This week I made my fourth and final visit to see Nan Youngman’s papers at the University of Reading. It felt very much like a finishing up and plugging the gaps visit, and I know feel like I’ve looked at everything in the collection and seen the full scope of what’s there. I found out about some more minor details of the Pictures for Schools exhibitions such as how they were publicised – this included advertising at underground stations, and writing to London borough libraries to ask them to display leaflets.
One of the things I got from the trip was a real sense of who the educational buyers were from Pictures for Schools, and what types of artworks and which artists were particularly popular, through looking at a series of invoice books from 1949 to 1968 (although there are some gaps where invoice books are missing, including a long period in the 1950s).
Schools of all kinds, including secondary moderns, grammars, junior schools and independent schools purchased work from Pictures for Schools, sometimes on a one-off basis and sometimes as repeat buyers, with Manchester Grammar School being a particularly regular buyer (this interested me as Mrs Rutherston was frustrated that it failed to make use of Manchester Art Gallery’s Rutherston Loan Scheme, and seemed generally unimpressed with the quality of art teaching at the school). Other regular buyers included Greenwich Library in the 1960s, as well as various training colleges around the country, and occasionally adult, further and higher education establishments. Other buyers included county or city loan services linked with museums, including Reading Museum and Art Gallery (this service is still in operation and embroideries by artists including Constance Howard and Sadie Allen purchased through Pictures for Schools in the 1960s are still available for schools to borrow), Ferens Art Gallery, who made purchases on behalf of Hull Education Committee and the Leeds Loan Collection which was linked both with Leeds College of Art and Leeds Art Gallery.
Although, as I already knew, Derbyshire Museum Service made regular and extensive purchases, I revised my opinion a little about the number of local authorities making use of the scheme, who seem to be slightly less numerous and widespread than I thought, although Essex County Council, Kent, Cambridgeshire, Great Yarmouth, Cumberland/Carlisle, Northumberland/Newcastle, Lancashire, City of Coventry, Cambridgeshire/City of Cambridge, West Bromwich, City of Manchester, Shropshire, Worcestershire, Buckinghamshire, Oxford, Rochdale, the London County Council and later Nottingham and Scunthorpe and Bromley were enthusiastic and regular buyers from the scheme, with West Sussex, East Sussex, Norfolk, Bristol, Somerset, Devon, Dorset, East Yorkshire, Gloucester, Southampton, Bradford, Croydon, Kingston upon Thames, Rotherham, Birmingham and Harrow Schools Art Library making purchases more intermittently. I also realised I may have overstated the links between Pictures for Schools and counties such as the West Riding, Hertfordshire and Leicestershire, who I know to have had extensive loan collections and to have valued art in schools. Whilst they did certainly support Pictures for Schools in its early years, they appear to have stopped being regular purchasers by the late-1950s and 1960s, perhaps because they had become accustomed to buying art on a more year-round basis and approaching and liaising with artists and galleries direct. Educational buyers from Wales (and very occasionally Scotland) also made occasional purchases, although Wales had its own Pictures for Welsh Schools exhibitions from 1951 and a one-off Pictures for Scottish Schools exhibition was held in 1967. One thing I am interested in finding out more about are the art advisers who visited Pictures for Schools on behalf of county education committees, some of whom seem to have had interesting artistic careers and involvement in their own right, including Robert Washington, long-running art advisor for Essex.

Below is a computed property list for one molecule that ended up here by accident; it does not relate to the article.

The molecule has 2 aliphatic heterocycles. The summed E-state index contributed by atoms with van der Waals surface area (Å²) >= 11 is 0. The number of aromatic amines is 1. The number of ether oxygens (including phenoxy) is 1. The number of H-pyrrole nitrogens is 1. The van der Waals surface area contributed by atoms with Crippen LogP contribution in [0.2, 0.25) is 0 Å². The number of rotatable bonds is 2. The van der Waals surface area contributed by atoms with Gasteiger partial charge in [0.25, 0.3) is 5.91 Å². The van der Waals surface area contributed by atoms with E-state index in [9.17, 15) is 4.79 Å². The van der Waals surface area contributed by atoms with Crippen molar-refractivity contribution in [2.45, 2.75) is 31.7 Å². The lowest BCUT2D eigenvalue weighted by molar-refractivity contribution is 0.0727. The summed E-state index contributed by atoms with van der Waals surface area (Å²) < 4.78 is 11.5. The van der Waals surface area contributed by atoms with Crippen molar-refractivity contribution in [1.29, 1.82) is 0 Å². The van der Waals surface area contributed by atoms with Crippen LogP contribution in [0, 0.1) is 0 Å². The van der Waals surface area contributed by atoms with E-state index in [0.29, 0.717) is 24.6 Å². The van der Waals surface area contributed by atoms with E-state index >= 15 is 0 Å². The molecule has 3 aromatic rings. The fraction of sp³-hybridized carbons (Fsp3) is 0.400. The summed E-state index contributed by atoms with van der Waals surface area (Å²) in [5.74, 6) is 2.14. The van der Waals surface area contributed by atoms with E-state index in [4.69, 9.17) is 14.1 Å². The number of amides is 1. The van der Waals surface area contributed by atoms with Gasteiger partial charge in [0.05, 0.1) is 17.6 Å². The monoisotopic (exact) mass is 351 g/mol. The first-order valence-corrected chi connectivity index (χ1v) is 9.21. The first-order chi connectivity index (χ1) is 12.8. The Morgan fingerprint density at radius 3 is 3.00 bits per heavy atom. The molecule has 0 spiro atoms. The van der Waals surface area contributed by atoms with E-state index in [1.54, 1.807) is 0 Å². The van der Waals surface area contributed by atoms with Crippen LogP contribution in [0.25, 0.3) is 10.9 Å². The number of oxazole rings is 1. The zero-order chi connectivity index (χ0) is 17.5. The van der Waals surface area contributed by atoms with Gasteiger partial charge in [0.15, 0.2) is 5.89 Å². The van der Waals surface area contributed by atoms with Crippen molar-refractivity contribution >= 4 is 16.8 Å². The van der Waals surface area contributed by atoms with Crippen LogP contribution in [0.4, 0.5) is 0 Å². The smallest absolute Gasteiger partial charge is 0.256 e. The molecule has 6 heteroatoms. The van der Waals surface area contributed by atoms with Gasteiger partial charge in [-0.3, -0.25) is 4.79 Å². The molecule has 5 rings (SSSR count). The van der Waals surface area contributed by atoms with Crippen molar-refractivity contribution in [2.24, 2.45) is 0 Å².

I noticed that prints were by far the most popular item, probably due to their affordability (many buyers purchased prints unframed) with embroidery also popular and sculpture noticeably unpopular. One name which really stood out was the print-maker Peter Green, who seemed to make extensive sales at each exhibition, as did fellow print-makers Philip Greenwood, Michael Stokoe and Richard Tavener. Something else I noticed was that buyers often stuck with one artist and continued to collect their work year on year. As I’d observed previously, I also came across more correspondence from schools and local authorities which had purchased work from artists and wished to follow up by contacting the artists to ask for biographical or other information to complement the use of the works as learning resources, and sometimes to arrange local exhibitions of particular artists’ work.